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Founders' Quote Database

George Washington

letter to the Reformed German Congregation of New York City — 1783
Category: Liberty
The establishment of Civil and Religious Liberty was the Motive which induced me to the Field -- the object is attained -- and it now remains to be my earnest wish & prayer, that the Citizens of the United States could make a wise and virtuous use of the blessings placed before them.

George Washington

letter to the people of South Carolina — 1790
Category: Liberty
The value of liberty was thus enhanced in our estimation by the difficulty of its attainment, and the worth of characters appreciated by the trial of adversity.

George Washington

address to the New York Legislature — 1775
Category: Citizenship
When we assumed the Soldier, we did not lay aside the Citizen; and we shall most sincerely rejoice with you in the happy hour when the establishment of American Liberty, upon the most firm and solid foundations shall enable us to return to our Private Stations in the bosom of a free, peacefully and happy Country.

George Washington

letter to Alexander Hamilton — 1783
Category: National Defense
The Army (considering the irritable state it is in, its suffering and composition) is a dangerous instrument to play with.

George Washington

letter to Alexander Hamilton — 1796
Category: International Relations
But if we are to be told by a foreign Power ... what we shall do, and what we shall not do, we have Independence yet to seek, and have contended hitherto for very little.

George Washington

letter to Edmund Randolph — 1795
Category: Truth
There is but one straight course, and that is to seek truth and pursue it steadily.

George Washington

Farewell Address — 1796
Category: International Relations
There can be no greater error than to expect, or calculate upon real favours from Nation to Nation. 'Tis an illusion which experience must cure, which a just pride ought to discard.

George Washington

Farewell Address — 1796
Category: International Relations
Observe good faith and justice towards all Nations. Cultivate peace and harmony with all.

George Washington

Farewell Address — 1796
Category: International Relations
Against the insidious wiles of foreign influence, (I conjure you to believe me fellow citizens) the jealousy of a free people ought to be constantly awake; since history and experience prove that foreign influence is one of the most baneful foes of Republican Government.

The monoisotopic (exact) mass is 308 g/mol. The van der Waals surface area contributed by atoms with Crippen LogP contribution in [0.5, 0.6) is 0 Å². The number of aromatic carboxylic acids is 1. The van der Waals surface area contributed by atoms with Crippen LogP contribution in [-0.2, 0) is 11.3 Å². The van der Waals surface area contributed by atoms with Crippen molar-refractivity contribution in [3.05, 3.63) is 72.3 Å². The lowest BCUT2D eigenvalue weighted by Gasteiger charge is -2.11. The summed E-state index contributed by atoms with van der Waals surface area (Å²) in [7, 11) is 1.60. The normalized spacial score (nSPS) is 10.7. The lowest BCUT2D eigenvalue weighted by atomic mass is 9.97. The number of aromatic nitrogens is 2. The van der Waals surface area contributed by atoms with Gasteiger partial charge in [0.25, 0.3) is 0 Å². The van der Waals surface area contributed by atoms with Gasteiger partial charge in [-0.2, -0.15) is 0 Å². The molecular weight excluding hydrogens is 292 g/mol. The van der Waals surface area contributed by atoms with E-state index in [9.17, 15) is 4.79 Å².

George Washington

Farewell Address — 1796
Category: International Relations
Tis our true policy to steer clear of permanent Alliances, with any portion of the foreign world.

George Washington

First Annual Message — 1790
Category: National Defense
To be prepared for war, is one of the most effectual means of preserving peace.

George Washington

Fifth Annual Message — 1793
Category: National Defense
There is a rank due to the United States, among nations, which will be withheld, if not absolutely lost, by the reputation of weakness. If we desire to avoid insult, we must be able to repel it; if we desire to secure peace, one of the most powerful instruments of our rising prosperity, it must be known that we are at all times ready for war.

George Washington

letter to the Legislature of Pennsylvania — 1789
Category: Patriotism
It should be the highest ambition of every American to extend his views beyond himself, and to bear in mind that his conduct will not only affect himself, his country, and his immediate posterity; but that its influence may be co-extensive with the world, and stamp political happiness or misery on ages yet unborn.

George Washington

upon fumbling for his glasses before delivering the Newburgh Address — 1783
Category: Patriotism
Gentlemen, you will permit me to put on my spectacles, for I have grown not only gray, but almost blind in the service of my country.

George Washington

First Inaugural Address — 1789
Category: Religion and Morality
The foundations of our national policy will be laid in the pure and immutable principles of private morality, and the preeminence of free government be exemplified by all the attributes which can win the affections of its citizens, and command the respect of the world.

George Washington

letter to Thomas Jefferson — 1796